Delving into the Halter Ranch Wine Cellar

In the Cellar



A French axiom comes to mind when speaking of wine cellars, lifted from somewhere in the (incredible!) depths of Kermit Lynch’s Adventures on the Wine Route.  It goes something like:

“The cellar is moist enough when the labels begin to rot off of the wine bottles.”

Moisture is desirable in a cellar because it helps keep the cork from drying out and crumbling.  For the same reason it is generally recommended that wines under cork be stored on their sides or upside down.  A cellar as moist as the quote suggests necessitates further an intimate knowledge of the storage space and wines in question given that it is particularly difficult to determine vintage and producer on a label-less bottle.  Complications in precise cellaring techniques aside, questions about aging wine are commonplace in the Halter Ranch Tasting Room.

A cellar in Hermitage which is a Northern Rhone Region in France, specializing in Syrah and very limited amounts of Marsanne/Roussanne. The total acreage of vines in Hermitage is about the size of our vineyard.



Before we get to specific questions there are a few things we should make note of.  The vast majority of wines are made with the intention of being drinkable right off the shelf as most people are looking to drink them relatively soon (within one night to two weeks).  Additionally, it can be quite a commitment monetarily, temporally, and mentally to embark on creating a serious (upwards of 10 cases) wine cellar.

Additionally, it is important to try some wines that have been cellared, making sure that you like the way they develop, before embarking on the journey yourself (conveniently we’ve begun offering wines from our library to lend our customers this opportunity!).  Cellared wines tend to have lighter hues, softer tannins, and more delicate fruit flavors with more pronounced spice or earthy notes.

Regardless, there is great excitement in the discipline of putting a bottle away for years and then returning to see what all those lively enzymes and chemical bonds have created.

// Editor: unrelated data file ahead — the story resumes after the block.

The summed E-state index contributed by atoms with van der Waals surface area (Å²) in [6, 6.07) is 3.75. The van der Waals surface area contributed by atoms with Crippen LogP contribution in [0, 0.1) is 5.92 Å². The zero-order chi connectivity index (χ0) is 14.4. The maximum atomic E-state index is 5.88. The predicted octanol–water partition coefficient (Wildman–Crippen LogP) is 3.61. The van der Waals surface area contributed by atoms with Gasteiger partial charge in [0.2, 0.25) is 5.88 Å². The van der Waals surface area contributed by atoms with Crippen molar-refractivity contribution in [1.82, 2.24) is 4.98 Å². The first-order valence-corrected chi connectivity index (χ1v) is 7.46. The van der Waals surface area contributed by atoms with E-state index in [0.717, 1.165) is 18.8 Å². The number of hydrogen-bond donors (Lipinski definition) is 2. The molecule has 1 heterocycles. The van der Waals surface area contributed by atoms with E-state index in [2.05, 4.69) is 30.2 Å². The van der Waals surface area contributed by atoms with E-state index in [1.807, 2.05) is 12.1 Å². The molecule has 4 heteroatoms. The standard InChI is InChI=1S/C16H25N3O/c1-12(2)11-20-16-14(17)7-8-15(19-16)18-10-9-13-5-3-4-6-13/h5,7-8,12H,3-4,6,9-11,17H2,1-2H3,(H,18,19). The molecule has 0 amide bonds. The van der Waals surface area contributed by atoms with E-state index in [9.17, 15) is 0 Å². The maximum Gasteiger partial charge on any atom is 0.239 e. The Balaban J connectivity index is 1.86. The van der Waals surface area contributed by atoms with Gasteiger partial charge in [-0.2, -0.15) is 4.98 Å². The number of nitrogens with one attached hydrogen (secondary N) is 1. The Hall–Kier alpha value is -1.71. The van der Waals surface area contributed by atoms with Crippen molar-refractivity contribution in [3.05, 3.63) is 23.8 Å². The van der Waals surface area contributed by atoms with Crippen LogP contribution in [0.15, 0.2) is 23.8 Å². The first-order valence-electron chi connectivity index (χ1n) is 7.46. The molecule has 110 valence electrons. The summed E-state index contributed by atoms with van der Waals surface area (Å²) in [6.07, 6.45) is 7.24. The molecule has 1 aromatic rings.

If you have visited our tasting room you may have noticed that we have begun pouring and selling wines from our library on the weekends.  What do we mean by ‘library’ you ask?  Well:

With each vintage of ageworthy red wine we set aside a small portion to be cellared in ideal conditions until the wines are beginning to peak.  We then make them available for purchase, first to our members, and finally in very limited quantities at our tasting room.


Traditional Cellar in Rioja, Spain. This particular house ages both it’s white and red wines for years before release. Click the photo to check out an article about them!




A few definitions:

An age or cellar-worthy wine is one that has the structure to develop in a positive way over time when stored in ideal conditions.

Structure refers to the balance of acidity, tannin, alcohol, oak (which imparts its own flavors and tannin), and sugar (or lack of sugar) that gives wine the potential to be aged.

Ideal cellar conditions entail a light less, vibration free environment with a cool, stable temperature around 55-60 degrees F or 11-15 degrees C.  We’d recommend taking the above comments about humidity into account at your own discretion.

A wine’s peak is the point at which it is tasting its absolute best before it begins to go into decline.  A wine leading up to or falling away from its peak will not necessarily taste bad, just not quite as wonderful as it might.


We don’t store these upright…except when taking photos.


So, to get back to the tasting room questions we mentioned above:

Does this wine need to be aged before drinking?  In our case, no.  We make sure that our wines are both drinkable and (very!) pleasurable at release.  This is not to say that they cannot be aged if you so desire.  Our recommendation?  Purchase one bottle of a wine you enjoy to drink soon, and another of the same wine to drink after aging (for precise details on how long to age each wine you may always call-805.226.9455, ask a sales person in the tasting room, or check out the tasting notes on our website

Is it ever proper to age a white wine?  A resounding yes!  Depending upon how they are made and what variety they are composed of, some white wines do miraculous things in the bottle over time.  Our recommendation?  Experiment!  But if you want a few more precise recommendations, our Côtes de Paso Blanc develops well with some time.  So do white wines from the Spanish house pictured above (Lopez de Heredia-Vina Tondonia, available at Meze in San Luis Obispo).  The French are also masters at making wines that develop, check out a multitude of selections at or producer Joseph Drouhin whose wines are available locally at Novo in San Luis Obispo.

Thank you for reading!  If you have questions or comments please do not hesitate to post them below.  Keep an eye here, we are currently in the process of updating our website and integrating the blog.  Finally, plans are in motion to create an event around our library wines and it will be one not to miss!


One corner of the library wall in the HRV Cellar

0 items - $0.00
View Cart ›
Checkout ›
Cart message goes here...